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William Somerset Maugham

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W. Somerset Maugham as photographed in  by .
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W. Somerset Maugham as photographed in 1934 by Carl Van Vechten.

William Somerset Maugham (January 25, 1874December 16, 1965) was an English playwright, novelist, and short story writer, reputedly the highest paid author of the 1930s. He was born in Paris, France to English parents, speaking only French until he was orphaned at 11 and moved to his surviving family in England. Maugham wrote comedies, psychological novels and spy stories (although the latter part of his work is hardly ever seen as belonging to crime fiction proper). Prior to his literary success, he studied literature and philosophy at Heidelberg University, then medicine in London, qualifying from St Thomas' hospital in 1897. During World War I, Maugham served as a spy for MI6, being sent to Russia with the mission of preventing the Russian Revolution by keeping the Mensheviks in power, after a stint working as a British Red Cross ambulance driver, in which capacity he met Gerald Haxton, a young San Franciscan who would become Maugham's homosexual lover until his 1944 death. Maugham subsequently lived with Alan Searle.

Commercial success with high book sales, successful play productions and a string of film adaptations allowed Maugham to live a very comfortable life. He enjoyed travelling widely, particularly to East Asia, the Pacific Islands and Mexico, often accompanied by Haxton (even while he was married). In 1926 he bought a villa on the French Riviera which would be his home for most of the rest of his life. Despite his triumphs, his own opinion of his abilities remained somewhat low, describing himself towards the end of his career as "in the very first row of the second-raters".

Maugham's masterpiece is generally agreed to be Of Human Bondage, an autobiographical novel which deals with the life of Philip Carey, who, like Maugham, was orphaned and brought up by his pious uncle. Maugham's severe stutter has been replaced by Philip's clubfoot.

Among his short stories, some of the most memorable are those dealing with the lives of western, mostly British, colonists in the Far East. The stories are typically concerned with the emotional toll exacted on the colonists by their isolation. Maugham's restrained prose allows him to explore the resulting tensions and passions without descending into melodrama.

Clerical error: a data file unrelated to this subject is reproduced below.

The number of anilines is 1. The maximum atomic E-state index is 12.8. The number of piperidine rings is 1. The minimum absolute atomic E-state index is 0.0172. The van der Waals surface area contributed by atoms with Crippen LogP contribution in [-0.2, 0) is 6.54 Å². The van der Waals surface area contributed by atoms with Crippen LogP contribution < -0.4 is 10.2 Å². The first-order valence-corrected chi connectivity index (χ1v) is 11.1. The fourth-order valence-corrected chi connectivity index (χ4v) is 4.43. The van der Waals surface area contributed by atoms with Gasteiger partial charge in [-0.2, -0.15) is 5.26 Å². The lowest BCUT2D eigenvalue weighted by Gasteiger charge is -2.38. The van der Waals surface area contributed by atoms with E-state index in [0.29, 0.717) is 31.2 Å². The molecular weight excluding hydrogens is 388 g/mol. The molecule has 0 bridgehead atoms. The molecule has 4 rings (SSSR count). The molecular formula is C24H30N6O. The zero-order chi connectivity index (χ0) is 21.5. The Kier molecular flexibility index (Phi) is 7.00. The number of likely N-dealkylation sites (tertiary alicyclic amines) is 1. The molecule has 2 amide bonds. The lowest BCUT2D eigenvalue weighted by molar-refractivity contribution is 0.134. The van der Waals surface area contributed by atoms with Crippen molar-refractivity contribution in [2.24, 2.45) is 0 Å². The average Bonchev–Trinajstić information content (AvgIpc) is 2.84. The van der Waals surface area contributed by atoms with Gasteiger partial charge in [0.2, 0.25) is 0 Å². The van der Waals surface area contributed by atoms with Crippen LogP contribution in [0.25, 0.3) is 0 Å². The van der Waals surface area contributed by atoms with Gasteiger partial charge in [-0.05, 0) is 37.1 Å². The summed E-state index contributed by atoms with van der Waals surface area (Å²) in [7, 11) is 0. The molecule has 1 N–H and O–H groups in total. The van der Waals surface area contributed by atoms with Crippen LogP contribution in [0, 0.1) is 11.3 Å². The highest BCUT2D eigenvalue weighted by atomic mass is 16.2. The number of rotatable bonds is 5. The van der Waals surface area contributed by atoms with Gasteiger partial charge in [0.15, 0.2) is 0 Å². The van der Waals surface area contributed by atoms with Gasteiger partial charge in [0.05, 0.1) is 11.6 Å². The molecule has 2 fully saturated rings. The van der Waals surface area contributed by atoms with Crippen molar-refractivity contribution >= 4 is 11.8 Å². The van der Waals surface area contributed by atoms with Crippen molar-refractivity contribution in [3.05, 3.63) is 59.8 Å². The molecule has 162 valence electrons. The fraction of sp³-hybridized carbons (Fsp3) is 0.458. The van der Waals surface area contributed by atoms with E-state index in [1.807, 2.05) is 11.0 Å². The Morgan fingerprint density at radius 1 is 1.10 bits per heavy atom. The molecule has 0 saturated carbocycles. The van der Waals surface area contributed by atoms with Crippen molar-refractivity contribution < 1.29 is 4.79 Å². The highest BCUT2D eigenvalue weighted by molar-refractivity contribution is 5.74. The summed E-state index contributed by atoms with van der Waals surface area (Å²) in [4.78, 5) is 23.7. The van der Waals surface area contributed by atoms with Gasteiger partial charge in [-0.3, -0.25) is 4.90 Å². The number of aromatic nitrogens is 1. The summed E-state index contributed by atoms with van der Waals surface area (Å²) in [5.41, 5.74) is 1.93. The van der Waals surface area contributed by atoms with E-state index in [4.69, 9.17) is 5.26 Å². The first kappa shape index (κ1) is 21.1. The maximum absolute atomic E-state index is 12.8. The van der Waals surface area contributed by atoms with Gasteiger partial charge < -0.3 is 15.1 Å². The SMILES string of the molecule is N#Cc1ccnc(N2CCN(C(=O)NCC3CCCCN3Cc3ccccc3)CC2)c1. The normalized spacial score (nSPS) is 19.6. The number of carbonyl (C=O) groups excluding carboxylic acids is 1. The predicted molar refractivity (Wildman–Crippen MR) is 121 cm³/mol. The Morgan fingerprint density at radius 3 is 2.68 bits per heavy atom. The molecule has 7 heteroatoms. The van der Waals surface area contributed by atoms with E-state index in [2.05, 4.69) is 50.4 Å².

In 1917, in New Jersey, Maugham married his mistress, Maud Gwendolen Syrie Barnardo, a daughter of orphanage founder Thomas John Barnardo and former wife of American-born English pharmaceutical magnate Henry Wellcome. (She became celebrated as Syrie Maugham, a noted interior decorator who popularized the all-white room in the 1920s.) Divorced in 1928 after a tempestuous marriage that was complicated by Maugham's homosexuality and relationship with Haxton, they had one daughter, Elizabeth Mary Maugham (a.k.a. Liza) (1915 - 1998).

In 1947 he instituted the Somerset Maugham Award, still given to this day to the best British writer or writers under the age of thirty-five of a work of fiction published in the past year. Notable past winners include Kingsley Amis and Thom Gunn.

Somerset Maugham died in Nice, France on December 16, 1965.

Contents

Selected Bibliography

Novels

Plays

Non-Fiction

Short Stories

  • "The Magician" (1908)
  • "Lord Mountdrago" (1939)
  • "A Man from Glasgow" (1947)
  • "Before the Party"
  • "The End of the Flight"
  • "The Facts of Life"
  • "Footprints in the Jungle"
  • "Honolulu"
  • "An Official Position"
  • "The Outstation"
  • "The Taipan"
  • "The Treasure"
  • "Rain"

Salvatore

Short story collections

Somerset Maugham also edited and finished the autobiography of the Victorian actor Sir Charles Hawtrey (1858-1923), called "The Truth at Last", which was posthumously published in 1924.

Maugham on film

External Links

Template:Wikiquotede:William Somerset Maugham eo:William Somerset MAUGHAM nl:William Somerset Maugham pl:William Somerset Maugham pt:William Somerset Maugham zh:威廉·索默赛特·毛姆

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